This ongoing work commissioned by The Power Plant, Toronto, conflates two stories of inundation and domination. The first involves the dominant role played by Henry Moore in the development of late-modernism in the city of Toronto, the realisation of a number of ambitious public sculptures in the city and his eventual donation of a large number of key works to the city. The second story is that of a small mollusc accidentally introduced into the Great Lakes in the late 1980s by cargo ships from their original habitats around the Black Sea. The Zebra mussel has proved extremely successful in its new environment and has radically altered the ecosystem of the Great Lakes and beyond. Following extended negotiations with the Henry Moore Foundation a sculpture ‘based on’ Moore’s 1954 sculpture Warrior with a Shield, a sculpture that evolved from a stone Moore found on the beach in England, was produced in steel (bronze being toxic to mussels), and then thrown into Lake Ontario, where, for the past year and a half, it has played host to a thriving colony of Zebra mussels.
Drop Sculpture (Atlas), A Project for the New Conservation Department, Rijksmuseum, Amsterdam
Taking as a starting point the terracotta sculpture of the mythological figure Atlas made by Artus Quellinus as a model for a decorative figure that can today be seen on the exterior of the New Town Hall (1648), Drop Sculpture (Atlas) which has been developed for and with the Conservation Department at the Rijksmuseum, Amsterdam, deploys both the architecture of the departments new building and use of that space as generative factors in determining its form. The work has evolved in close collaboration with the people who will pass it everyday.
The choice of Quellinus’s Atlas figure is simple and playful, and relates directly to his mythological role as the carrier of the weight of the world or supporter of the heavens – and it is gravity that will be the chief architect of this project. The figure was also chosen for its base materials (terracotta) and appropriate size (75 cm high). Three terracotta replicas of the Quellinus original have been produced using industrially developed laser scanning technology and 3D printing, transforming Atlas momentarily into a stream of numbers. The resulting copies, on which the sculptor’s fingerprints are still clearly visible, will be dropped from various heights, repaired and then displayed in the lobby of the Conservation Department at the height from which they were dropped.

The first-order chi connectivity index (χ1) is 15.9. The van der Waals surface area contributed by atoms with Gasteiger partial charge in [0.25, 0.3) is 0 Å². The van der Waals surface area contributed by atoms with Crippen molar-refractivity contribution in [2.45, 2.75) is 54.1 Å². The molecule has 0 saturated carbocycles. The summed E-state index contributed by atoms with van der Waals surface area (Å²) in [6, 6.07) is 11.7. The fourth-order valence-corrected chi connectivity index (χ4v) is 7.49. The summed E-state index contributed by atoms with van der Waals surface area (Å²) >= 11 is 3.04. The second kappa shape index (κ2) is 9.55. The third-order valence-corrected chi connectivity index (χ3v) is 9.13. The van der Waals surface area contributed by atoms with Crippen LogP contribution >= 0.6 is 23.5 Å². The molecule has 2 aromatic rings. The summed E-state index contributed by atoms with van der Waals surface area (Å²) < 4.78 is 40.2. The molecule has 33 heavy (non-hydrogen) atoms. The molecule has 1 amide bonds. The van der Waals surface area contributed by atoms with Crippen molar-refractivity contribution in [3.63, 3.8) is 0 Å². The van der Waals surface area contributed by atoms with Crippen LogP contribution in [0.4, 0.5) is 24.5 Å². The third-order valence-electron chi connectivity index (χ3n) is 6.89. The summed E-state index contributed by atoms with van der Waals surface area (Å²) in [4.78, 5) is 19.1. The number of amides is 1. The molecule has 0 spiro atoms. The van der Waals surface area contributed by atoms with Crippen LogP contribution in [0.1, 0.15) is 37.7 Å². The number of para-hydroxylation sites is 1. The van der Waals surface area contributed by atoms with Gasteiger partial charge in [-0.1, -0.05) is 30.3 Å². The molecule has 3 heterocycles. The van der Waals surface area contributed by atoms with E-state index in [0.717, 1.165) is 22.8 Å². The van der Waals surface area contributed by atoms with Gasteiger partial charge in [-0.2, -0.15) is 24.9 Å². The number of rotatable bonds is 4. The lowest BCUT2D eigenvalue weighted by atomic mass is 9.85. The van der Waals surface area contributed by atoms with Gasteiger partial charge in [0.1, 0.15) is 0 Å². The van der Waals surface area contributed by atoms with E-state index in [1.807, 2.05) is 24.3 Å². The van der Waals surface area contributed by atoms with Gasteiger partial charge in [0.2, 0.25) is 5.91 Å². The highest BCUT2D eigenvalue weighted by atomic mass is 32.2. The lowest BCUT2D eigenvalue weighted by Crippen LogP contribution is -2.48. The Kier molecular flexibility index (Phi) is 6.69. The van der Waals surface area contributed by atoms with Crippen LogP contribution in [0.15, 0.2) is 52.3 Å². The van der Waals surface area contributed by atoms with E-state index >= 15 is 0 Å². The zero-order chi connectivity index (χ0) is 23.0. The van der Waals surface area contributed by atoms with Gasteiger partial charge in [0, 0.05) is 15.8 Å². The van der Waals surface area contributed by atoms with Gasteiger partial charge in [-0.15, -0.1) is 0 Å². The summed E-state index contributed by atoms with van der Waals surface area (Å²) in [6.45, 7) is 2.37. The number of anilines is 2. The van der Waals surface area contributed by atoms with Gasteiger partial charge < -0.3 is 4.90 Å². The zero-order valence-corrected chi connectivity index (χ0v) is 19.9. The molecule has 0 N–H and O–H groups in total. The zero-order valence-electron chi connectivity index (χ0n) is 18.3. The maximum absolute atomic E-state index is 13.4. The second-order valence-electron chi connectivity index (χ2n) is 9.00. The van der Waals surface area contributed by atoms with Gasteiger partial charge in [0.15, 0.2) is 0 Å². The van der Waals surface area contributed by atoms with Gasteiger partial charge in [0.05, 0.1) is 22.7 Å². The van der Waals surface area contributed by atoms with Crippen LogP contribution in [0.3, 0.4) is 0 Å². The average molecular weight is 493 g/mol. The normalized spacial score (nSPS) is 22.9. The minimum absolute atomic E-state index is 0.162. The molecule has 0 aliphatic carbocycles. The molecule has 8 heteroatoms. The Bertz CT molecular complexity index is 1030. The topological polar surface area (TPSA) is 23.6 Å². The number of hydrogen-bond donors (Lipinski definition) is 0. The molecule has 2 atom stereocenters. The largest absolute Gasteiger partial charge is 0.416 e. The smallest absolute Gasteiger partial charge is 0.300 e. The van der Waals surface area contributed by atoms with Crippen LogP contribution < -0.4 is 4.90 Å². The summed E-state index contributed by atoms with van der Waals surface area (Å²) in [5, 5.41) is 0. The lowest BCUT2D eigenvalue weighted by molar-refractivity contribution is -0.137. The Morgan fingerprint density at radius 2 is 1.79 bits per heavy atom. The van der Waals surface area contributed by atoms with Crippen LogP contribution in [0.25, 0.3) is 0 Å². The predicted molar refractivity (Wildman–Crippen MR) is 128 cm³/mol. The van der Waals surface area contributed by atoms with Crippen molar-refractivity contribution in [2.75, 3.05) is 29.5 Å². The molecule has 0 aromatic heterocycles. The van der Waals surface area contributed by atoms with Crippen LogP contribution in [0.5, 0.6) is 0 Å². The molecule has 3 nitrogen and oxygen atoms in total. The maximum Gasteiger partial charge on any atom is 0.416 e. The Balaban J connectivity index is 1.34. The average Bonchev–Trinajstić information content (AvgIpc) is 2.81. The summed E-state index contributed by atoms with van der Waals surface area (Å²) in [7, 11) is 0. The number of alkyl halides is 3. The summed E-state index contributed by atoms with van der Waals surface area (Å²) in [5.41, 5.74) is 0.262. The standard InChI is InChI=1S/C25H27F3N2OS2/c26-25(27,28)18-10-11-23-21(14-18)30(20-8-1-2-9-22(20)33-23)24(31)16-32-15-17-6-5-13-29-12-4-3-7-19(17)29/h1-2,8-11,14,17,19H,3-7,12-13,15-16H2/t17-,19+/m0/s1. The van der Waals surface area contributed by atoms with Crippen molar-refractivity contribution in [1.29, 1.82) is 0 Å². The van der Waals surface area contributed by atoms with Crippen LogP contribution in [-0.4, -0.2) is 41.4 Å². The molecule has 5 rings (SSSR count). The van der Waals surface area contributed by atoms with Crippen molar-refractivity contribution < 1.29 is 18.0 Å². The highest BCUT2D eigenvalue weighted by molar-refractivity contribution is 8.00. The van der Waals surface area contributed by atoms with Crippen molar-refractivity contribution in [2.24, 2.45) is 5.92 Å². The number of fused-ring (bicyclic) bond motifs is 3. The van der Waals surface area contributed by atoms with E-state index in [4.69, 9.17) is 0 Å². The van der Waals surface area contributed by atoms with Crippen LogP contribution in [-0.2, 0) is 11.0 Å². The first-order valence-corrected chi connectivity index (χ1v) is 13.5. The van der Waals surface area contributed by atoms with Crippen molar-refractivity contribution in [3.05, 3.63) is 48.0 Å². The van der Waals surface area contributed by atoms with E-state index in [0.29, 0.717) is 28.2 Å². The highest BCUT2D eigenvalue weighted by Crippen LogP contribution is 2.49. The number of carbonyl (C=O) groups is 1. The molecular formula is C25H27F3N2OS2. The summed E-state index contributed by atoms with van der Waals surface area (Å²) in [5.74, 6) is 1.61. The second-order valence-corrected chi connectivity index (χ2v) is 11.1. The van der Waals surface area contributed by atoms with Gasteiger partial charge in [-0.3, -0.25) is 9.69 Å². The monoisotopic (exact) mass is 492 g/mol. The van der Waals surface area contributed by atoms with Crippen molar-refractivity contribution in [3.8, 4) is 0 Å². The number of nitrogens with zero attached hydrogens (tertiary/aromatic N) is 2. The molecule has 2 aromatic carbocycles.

The project for the Rijksmuseum picks up on ideas developed in many previous works. Works that have similarly involved collaboration (for example, CMYK, RGB – the production of a catalogue that documented its own making in a print works in Romania) attempted to reverse entropic trajectories (Pleçnik, Union – the rebuilding of a glass lamp and the beer bottle used to smash it) or have deployed existing sculptures in new roles and relationships (Bird in Space 2006: the importation of a massive slab of Romanian steel as an art work during the steel import tax controversy in the US). All of these ideas and methodologies appear in this raw new work.
Just as the film Robert Smithson made to document Glue Pour, his ode to entropy, cites Humpty Dumpty as a key influence, Drop Sculpture (Atlas) sets itself up as a counter-entropic work, and, as such, as a celebration of the conservator’s art.
This paper was written as a short discussion document for the Inherent Vice: The Replica and its Implications in Modern Sculpture Workshop, held at Tate Modern, 18–19 October 2007, and supported by The Andrew W. Mellon Foundation. Other papers produced for this workshop can be found in issue 8 of Tate Papers.
Tate Papers Autumn 2007 © Simon Starling